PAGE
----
The fp offers a standard sensitivity range of ISO 100-25,600 that’s expandable to ISO 102,400 at the top end. But in one of several unique ideas, expanded low sensitivities down to ISO 6 are also available, using a multi-frame approach that adds together multiple ISO 100 exposures. This ideally needs a tripod and is prone to ghosting effects when moving subjects are in the frame, but when everything works out, you can get fantastic results.
With no mechanical shutter, exposure time is set entirely electronically. While there’s some risk of rolling shutter distortion with fast-moving subjects, for the most part this works fine, and much better than on the camera’s high-resolution sibling, the Sigma fp L. There’s no in-body stabilisation, though, and only a few L-mount lenses include optical stabilisation.
Little camera, big results
What you can’t argue about is the image quality that the fp can provide. With no optical low-pass filter, the sensor records plenty of detail, and at low ISO it’s possible to pull up three or four extra stops of detail from shadow regions without noise being a problem. When light levels drop, it’ll deliver eminently usable results up to ISO 12,800 at least.
Ultimately, the Sigma fp has an undeniable charm as a small camera that works nicely with compact lenses and is a lot of fun to shoot with. This makes it an intriguing alternative to its larger SLR-shaped rivals for those seeking full-frame quality in the smallest possible package.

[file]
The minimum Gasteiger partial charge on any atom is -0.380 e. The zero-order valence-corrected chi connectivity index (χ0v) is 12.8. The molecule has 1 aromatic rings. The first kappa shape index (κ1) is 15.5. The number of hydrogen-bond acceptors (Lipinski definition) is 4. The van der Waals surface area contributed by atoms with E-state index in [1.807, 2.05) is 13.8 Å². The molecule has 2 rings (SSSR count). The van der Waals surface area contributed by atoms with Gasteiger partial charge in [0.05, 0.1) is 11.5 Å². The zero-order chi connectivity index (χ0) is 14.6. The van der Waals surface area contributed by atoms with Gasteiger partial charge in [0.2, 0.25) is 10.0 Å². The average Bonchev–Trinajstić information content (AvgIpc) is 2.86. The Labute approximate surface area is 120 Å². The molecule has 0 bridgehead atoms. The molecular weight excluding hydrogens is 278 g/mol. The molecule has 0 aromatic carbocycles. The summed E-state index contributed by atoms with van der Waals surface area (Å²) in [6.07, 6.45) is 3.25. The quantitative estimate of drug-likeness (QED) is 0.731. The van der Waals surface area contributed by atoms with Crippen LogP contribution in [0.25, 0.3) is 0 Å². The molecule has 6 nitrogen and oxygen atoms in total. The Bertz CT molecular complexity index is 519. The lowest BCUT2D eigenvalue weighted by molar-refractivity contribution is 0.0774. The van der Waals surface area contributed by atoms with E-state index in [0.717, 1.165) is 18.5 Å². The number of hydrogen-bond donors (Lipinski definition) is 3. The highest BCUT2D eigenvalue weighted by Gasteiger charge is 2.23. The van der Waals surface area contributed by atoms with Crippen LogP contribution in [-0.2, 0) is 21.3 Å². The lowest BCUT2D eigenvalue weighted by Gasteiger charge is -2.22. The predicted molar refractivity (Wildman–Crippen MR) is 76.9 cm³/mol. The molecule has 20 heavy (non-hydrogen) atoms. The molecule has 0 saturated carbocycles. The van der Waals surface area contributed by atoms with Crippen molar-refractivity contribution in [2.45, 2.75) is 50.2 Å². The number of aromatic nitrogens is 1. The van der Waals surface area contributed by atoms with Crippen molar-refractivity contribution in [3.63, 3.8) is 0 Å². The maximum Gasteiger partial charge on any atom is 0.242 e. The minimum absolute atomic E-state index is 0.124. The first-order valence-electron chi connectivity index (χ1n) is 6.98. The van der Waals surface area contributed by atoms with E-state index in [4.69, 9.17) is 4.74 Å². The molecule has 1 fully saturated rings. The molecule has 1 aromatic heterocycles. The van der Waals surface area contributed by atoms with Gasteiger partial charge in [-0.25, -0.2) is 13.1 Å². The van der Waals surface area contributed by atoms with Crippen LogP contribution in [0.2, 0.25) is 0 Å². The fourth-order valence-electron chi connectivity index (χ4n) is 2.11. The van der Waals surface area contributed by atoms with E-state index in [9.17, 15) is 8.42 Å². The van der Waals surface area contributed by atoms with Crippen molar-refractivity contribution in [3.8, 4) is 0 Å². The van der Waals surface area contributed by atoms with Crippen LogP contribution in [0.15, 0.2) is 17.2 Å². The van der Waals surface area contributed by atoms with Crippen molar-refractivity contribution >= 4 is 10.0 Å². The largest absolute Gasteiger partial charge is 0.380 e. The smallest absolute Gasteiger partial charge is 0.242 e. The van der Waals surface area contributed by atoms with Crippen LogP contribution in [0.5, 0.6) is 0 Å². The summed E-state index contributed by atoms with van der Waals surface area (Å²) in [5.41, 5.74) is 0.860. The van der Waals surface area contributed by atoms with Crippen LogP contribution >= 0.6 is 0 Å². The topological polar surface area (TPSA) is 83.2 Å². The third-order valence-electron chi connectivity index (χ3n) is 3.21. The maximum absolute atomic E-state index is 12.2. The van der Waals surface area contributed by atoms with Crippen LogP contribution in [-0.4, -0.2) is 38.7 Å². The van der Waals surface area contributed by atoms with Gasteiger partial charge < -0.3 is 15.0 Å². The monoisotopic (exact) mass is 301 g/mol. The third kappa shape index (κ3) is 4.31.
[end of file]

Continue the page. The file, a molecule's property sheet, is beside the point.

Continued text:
Sigma i-series lenses
While you can use the fp with any L-mount lens, it’s arguably best suited for use with the firm’s compact i-series primes, which boast premium metal construction complete with analogue aperture rings. The 45mm f/2.8 is the perfect companion for everyday shooting, complemented by the 24mm f/3.5 wideangle and 90mm f/2.8 telephoto.
For those who prefer larger apertures, 24mm, 35mm and 65mm f/2 optics are also available. Meanwhile, if you can’t live without a zoom, Sigma makes the 28-70mm F2.8 DG DN that’s considerably smaller and lighter than its 24-70mm sibling.
Read our Sigma fp review
Sony Alpha 7 II
At a glance
Sony’s Alpha 7 range is the longest-running full-frame mirrorless line-up of all, which means that there’s a bewildering array of models available second-hand across a wide range of price points. The high-resolution A7R range is of particular interest to studio and landscape shooters, while the 12MP A7S models are prized by videographers. In between, the ‘basic’ Alpha 7 line represents all-rounders aimed at enthusiast photographers.